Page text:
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Justice Kennedy's Political Casino

Francis Wilkinson writes editorials on politics and U.S. domestic policy for Bloomberg View. He was executive editor of the Week. He was previously a national affairs writer for Rolling Stone, a communications consultant and a political media strategist.
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The 2016 presidential campaign is unfolding in Supreme Court Justice Anthony Kennedy's world.

Kennedy's majority opinion in Citizens United, the court's 2010 ruling on campaign finance, gave corporations, unions and billionaires more leeway in their political spending habits. And while the decision is sometimes credited, or blamed, for more impact than it actually delivered, there's no question that big money has been running wild and free ever since it was decided.

In his decision, Kennedy pointed out why a previous court ruling, Austin, should be overturned and supplanted even in the face of stare decisis, the principle that precedent guides the court.   

"Our precedent is to be respected unless the most convincing of reasons demonstrates that adherence to it puts us on a course that is sure error," he wrote.

Fair enough. Five years later, in the thick of free-wheeling campaigns for presidential nominations, let's subject Kennedy's ruling in Citizens United to the same test. Does it deserve respect? Or has it put the court on a course of "sure error"?

The ruling struck down a prohibition on unlimited corporate independent campaign spending. Whether that's good or bad depends on your philosophy. Those who support maximum regulation of campaign finance believe Citizens United is a disaster. First Amendment absolutists revere it. That's not a dispute that evidence can resolve.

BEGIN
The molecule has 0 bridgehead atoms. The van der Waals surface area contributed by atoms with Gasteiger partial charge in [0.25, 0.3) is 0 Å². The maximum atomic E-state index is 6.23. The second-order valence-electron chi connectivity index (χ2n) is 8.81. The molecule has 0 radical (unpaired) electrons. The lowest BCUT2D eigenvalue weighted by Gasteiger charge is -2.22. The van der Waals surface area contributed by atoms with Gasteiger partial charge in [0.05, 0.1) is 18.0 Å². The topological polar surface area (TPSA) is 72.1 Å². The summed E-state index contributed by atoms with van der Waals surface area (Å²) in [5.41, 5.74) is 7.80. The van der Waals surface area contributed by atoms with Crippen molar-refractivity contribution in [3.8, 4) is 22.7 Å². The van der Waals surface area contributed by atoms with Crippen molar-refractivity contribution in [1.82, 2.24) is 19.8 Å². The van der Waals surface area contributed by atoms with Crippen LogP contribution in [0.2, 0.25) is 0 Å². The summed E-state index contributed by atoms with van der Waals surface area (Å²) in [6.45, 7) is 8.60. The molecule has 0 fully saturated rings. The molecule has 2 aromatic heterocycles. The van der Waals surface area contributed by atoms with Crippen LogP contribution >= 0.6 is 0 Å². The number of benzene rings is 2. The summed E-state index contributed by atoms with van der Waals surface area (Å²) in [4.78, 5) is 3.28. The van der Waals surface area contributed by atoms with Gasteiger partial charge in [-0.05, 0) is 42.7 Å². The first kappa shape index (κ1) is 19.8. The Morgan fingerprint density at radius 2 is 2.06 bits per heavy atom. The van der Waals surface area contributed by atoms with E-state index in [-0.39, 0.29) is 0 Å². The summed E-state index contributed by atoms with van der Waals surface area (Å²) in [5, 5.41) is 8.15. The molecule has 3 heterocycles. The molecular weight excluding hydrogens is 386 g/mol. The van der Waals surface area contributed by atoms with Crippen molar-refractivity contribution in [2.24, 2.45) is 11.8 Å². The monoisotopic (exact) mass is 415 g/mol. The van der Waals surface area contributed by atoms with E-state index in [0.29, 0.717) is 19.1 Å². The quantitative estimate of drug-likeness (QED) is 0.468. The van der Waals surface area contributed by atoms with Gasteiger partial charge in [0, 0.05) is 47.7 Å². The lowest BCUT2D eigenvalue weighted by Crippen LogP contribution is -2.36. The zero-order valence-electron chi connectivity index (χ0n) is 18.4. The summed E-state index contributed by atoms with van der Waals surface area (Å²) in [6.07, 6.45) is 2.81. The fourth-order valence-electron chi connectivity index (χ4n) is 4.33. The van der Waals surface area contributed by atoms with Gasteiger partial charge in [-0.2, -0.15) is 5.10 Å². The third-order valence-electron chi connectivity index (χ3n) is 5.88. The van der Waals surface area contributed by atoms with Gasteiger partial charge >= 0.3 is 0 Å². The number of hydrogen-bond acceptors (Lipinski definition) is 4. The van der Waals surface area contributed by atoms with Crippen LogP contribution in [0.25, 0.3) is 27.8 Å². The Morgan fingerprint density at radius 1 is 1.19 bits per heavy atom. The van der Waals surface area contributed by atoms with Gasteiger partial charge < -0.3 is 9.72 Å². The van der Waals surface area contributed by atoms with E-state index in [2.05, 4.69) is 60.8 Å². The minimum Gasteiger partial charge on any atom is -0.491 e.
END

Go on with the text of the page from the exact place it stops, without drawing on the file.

But the ruling touched on multiple aspects of campaign finance law, and in the process Kennedy made some assertions that are not holding up well under the duress of real-time politics.

Kennedy's analysis of independent campaign spending is surely one. Independent expenditures are by definition not coordinated with a candidate's campaign. In Buckley v. Valeo in 1976, the court ruled that the absence of coordination undermines the value of a campaign expenditure and "alleviates the danger that expenditures will be given as a quid pro quo for improper commitments from the candidate."

Shorthand version: The legal limits on contributions made directly to a candidate prevent corruption. And even large independent expenditures won't corrupt a candidate if the expenditures can't be coordinated with the campaign to suit strategic needs.

The court's reasoning, dubious four decades ago, is more difficult to credit now. Still, Kennedy swallowed it -- and then some. Not only do these independent contributions not corrupt, Kennedy wrote, "In fact, there is only scant evidence that independent expenditures even ingratiate."